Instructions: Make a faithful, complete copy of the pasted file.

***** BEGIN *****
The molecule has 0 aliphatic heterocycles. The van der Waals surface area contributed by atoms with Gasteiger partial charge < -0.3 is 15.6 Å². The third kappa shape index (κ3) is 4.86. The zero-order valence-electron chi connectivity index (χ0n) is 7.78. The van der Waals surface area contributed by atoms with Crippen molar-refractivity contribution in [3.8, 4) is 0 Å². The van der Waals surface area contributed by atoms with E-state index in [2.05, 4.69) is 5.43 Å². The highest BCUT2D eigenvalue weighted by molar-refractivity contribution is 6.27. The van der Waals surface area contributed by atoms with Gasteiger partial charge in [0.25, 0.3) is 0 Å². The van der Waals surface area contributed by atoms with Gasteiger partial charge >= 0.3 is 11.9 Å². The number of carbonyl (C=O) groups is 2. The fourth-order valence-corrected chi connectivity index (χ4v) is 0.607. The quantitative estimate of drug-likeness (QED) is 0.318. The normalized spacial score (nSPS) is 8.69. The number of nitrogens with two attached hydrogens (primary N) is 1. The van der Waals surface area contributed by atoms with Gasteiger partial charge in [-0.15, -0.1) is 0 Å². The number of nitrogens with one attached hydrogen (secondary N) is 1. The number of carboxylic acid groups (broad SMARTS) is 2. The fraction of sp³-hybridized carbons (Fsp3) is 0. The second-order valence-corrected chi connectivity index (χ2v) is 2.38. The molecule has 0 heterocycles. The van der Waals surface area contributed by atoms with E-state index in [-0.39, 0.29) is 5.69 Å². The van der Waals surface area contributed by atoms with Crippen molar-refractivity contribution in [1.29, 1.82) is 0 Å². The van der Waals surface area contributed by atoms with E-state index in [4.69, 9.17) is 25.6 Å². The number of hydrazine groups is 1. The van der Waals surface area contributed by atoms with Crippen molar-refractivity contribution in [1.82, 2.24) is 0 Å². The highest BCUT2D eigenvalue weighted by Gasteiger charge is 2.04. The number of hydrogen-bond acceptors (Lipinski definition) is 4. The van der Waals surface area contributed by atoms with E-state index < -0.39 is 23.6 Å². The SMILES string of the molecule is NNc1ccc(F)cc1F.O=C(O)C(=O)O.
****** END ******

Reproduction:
The molecule has 0 aliphatic heterocycles. The van der Waals surface area contributed by atoms with Gasteiger partial charge < -0.3 is 15.6 Å². The third kappa shape index (κ3) is 4.86. The zero-order valence-electron chi connectivity index (χ0n) is 7.78. The van der Waals surface area contributed by atoms with Crippen molar-refractivity contribution in [3.8, 4) is 0 Å². The van der Waals surface area contributed by atoms with E-state index in [2.05, 4.69) is 5.43 Å². The highest BCUT2D eigenvalue weighted by molar-refractivity contribution is 6.27. The van der Waals surface area contributed by atoms with Gasteiger partial charge in [0.25, 0.3) is 0 Å². The van der Waals surface area contributed by atoms with Gasteiger partial charge >= 0.3 is 11.9 Å². The number of carbonyl (C=O) groups is 2. The fourth-order valence-corrected chi connectivity index (χ4v) is 0.607. The quantitative estimate of drug-likeness (QED) is 0.318. The normalized spacial score (nSPS) is 8.69. The number of nitrogens with two attached hydrogens (primary N) is 1. The van der Waals surface area contributed by atoms with Gasteiger partial charge in [-0.15, -0.1) is 0 Å². The number of nitrogens with one attached hydrogen (secondary N) is 1. The number of carboxylic acid groups (broad SMARTS) is 2. The fraction of sp³-hybridized carbons (Fsp3) is 0. The second-order valence-corrected chi connectivity index (χ2v) is 2.38. The molecule has 0 heterocycles. The van der Waals surface area contributed by atoms with E-state index in [-0.39, 0.29) is 5.69 Å². The van der Waals surface area contributed by atoms with Crippen molar-refractivity contribution in [1.29, 1.82) is 0 Å². The van der Waals surface area contributed by atoms with E-state index in [4.69, 9.17) is 25.6 Å². The number of hydrazine groups is 1. The van der Waals surface area contributed by atoms with Crippen molar-refractivity contribution in [1.82, 2.24) is 0 Å². The highest BCUT2D eigenvalue weighted by Gasteiger charge is 2.04. The number of hydrogen-bond acceptors (Lipinski definition) is 4. The van der Waals surface area contributed by atoms with E-state index < -0.39 is 23.6 Å². The SMILES string of the molecule is NNc1ccc(F)cc1F.O=C(O)C(=O)O.